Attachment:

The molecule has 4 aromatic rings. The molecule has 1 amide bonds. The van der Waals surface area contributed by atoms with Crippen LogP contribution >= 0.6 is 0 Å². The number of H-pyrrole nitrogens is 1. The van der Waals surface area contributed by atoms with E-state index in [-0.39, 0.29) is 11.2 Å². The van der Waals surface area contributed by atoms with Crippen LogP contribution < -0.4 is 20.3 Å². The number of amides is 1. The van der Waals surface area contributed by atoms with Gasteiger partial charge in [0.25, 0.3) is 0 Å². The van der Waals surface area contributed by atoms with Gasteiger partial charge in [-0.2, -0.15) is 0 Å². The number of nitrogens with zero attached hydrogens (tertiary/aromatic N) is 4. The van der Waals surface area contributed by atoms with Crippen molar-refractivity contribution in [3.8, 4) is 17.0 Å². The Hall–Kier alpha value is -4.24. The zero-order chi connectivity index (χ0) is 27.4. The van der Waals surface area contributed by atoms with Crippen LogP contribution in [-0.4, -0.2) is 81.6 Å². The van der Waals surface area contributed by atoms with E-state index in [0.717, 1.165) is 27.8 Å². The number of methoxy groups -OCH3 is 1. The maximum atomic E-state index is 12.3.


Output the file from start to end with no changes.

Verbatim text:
The molecule has 4 aromatic rings. The molecule has 1 amide bonds. The van der Waals surface area contributed by atoms with Crippen LogP contribution >= 0.6 is 0 Å². The number of H-pyrrole nitrogens is 1. The van der Waals surface area contributed by atoms with E-state index in [-0.39, 0.29) is 11.2 Å². The van der Waals surface area contributed by atoms with Crippen LogP contribution < -0.4 is 20.3 Å². The number of amides is 1. The van der Waals surface area contributed by atoms with Gasteiger partial charge in [0.25, 0.3) is 0 Å². The van der Waals surface area contributed by atoms with Gasteiger partial charge in [-0.2, -0.15) is 0 Å². The number of nitrogens with zero attached hydrogens (tertiary/aromatic N) is 4. The van der Waals surface area contributed by atoms with Crippen molar-refractivity contribution in [3.8, 4) is 17.0 Å². The Hall–Kier alpha value is -4.24. The zero-order chi connectivity index (χ0) is 27.4. The van der Waals surface area contributed by atoms with Crippen LogP contribution in [-0.4, -0.2) is 81.6 Å². The van der Waals surface area contributed by atoms with E-state index in [0.717, 1.165) is 27.8 Å². The number of methoxy groups -OCH3 is 1. The maximum atomic E-state index is 12.3.